Malware defense can be thought of as existing in three phases: prevention, detection and remediation. Each of these phases benefits from a set of security controls, and we’ll explore each of them below.
The lowest-cost way to deal with malware is to avoid an incident completely, and that’s the objective of prevention. We should also be concerned about preventing malware from spreading. Almost any security control could be relevant for preventing malware, but there are a few that stand out. Malware doesn’t magically appear on your systems. It has to get there through some means, and prevention is largely about limiting those means.
Secure Configuration Management
Building a solid foundation is the best place to start for an effective defense. That means putting in place and managing secure configurations for the assets in your environment. In order for this control to be effective, you must be able to define what a secure configuration is for those assets, and you have to be able to validate that an asset is configured to meet that standard. If you don’t start with secure configurations, then you are simply leaving the door open for malware.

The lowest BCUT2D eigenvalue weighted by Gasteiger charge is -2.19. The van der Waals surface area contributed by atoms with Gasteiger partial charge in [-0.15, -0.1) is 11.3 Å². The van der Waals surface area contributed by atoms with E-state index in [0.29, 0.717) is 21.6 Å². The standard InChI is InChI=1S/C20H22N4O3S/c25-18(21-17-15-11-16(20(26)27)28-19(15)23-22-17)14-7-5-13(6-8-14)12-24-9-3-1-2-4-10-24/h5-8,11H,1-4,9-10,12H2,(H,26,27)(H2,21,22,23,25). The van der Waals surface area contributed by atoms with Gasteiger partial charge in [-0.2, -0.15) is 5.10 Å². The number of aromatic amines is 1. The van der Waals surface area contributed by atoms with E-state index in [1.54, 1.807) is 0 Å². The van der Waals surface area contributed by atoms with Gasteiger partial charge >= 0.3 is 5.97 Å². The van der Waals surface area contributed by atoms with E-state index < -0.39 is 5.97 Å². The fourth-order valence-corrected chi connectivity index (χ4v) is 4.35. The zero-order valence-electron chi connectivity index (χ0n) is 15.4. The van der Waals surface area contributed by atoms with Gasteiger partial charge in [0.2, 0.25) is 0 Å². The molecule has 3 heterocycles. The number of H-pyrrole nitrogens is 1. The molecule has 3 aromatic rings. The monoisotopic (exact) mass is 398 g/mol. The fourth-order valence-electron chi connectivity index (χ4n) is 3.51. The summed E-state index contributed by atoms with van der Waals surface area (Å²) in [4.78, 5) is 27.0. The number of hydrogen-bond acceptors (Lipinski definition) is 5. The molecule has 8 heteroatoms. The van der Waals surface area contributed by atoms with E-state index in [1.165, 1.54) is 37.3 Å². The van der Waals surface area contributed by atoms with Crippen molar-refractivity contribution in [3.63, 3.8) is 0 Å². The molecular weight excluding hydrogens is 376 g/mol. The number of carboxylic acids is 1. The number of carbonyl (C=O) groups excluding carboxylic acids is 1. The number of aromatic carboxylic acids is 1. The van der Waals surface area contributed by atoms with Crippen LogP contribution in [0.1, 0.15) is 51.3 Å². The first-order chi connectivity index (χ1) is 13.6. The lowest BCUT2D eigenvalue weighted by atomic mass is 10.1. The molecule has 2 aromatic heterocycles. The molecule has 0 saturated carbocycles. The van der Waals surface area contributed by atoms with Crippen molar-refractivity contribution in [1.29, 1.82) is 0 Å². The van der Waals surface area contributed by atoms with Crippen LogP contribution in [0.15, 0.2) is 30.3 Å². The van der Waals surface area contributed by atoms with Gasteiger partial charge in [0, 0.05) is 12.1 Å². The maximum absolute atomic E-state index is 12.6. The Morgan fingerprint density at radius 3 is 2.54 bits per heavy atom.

You can think of Vulnerability Management as a part of secure configuration management. After all, a secure configuration is one that meets your requirements for vulnerability risk. Malware often exploits a vulnerability of some kind in order to get installed on a system and, as such, finding and remediating vulnerabilities is a key defense.
If you can effectively start with a secure environment, then you have to worry about changes that impact the integrity of that environment. Integrity management is the practice of managing those changes against the target of maintaining your environment. It requires that you detect changes and that you assess them for how they impact security. Changes might occur on specific systems, or they might occur in the external threat landscape. Managing integrity can help keep malware out and keep it from spreading if it does get inside.